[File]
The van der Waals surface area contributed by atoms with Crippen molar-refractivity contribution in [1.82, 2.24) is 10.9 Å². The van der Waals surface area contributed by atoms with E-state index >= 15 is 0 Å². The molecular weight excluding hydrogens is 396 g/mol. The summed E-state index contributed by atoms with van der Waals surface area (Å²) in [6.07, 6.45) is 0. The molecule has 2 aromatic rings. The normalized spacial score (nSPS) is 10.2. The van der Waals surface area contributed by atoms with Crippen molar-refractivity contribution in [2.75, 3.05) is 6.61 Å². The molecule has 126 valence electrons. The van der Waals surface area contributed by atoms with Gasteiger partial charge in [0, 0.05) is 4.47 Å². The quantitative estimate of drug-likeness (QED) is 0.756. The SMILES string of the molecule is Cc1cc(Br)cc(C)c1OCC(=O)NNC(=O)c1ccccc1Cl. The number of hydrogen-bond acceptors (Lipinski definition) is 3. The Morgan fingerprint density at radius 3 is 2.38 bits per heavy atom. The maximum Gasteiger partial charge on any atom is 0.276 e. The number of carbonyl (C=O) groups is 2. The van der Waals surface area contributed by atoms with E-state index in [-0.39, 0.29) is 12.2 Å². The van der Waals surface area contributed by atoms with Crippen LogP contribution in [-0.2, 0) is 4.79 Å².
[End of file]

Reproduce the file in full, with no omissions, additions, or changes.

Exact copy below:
The van der Waals surface area contributed by atoms with Crippen molar-refractivity contribution in [1.82, 2.24) is 10.9 Å². The van der Waals surface area contributed by atoms with E-state index >= 15 is 0 Å². The molecular weight excluding hydrogens is 396 g/mol. The summed E-state index contributed by atoms with van der Waals surface area (Å²) in [6.07, 6.45) is 0. The molecule has 2 aromatic rings. The normalized spacial score (nSPS) is 10.2. The van der Waals surface area contributed by atoms with Crippen molar-refractivity contribution in [2.75, 3.05) is 6.61 Å². The molecule has 126 valence electrons. The van der Waals surface area contributed by atoms with Gasteiger partial charge in [0, 0.05) is 4.47 Å². The quantitative estimate of drug-likeness (QED) is 0.756. The SMILES string of the molecule is Cc1cc(Br)cc(C)c1OCC(=O)NNC(=O)c1ccccc1Cl. The number of hydrogen-bond acceptors (Lipinski definition) is 3. The Morgan fingerprint density at radius 3 is 2.38 bits per heavy atom. The maximum Gasteiger partial charge on any atom is 0.276 e. The number of carbonyl (C=O) groups is 2. The van der Waals surface area contributed by atoms with E-state index in [-0.39, 0.29) is 12.2 Å². The van der Waals surface area contributed by atoms with Crippen LogP contribution in [-0.2, 0) is 4.79 Å².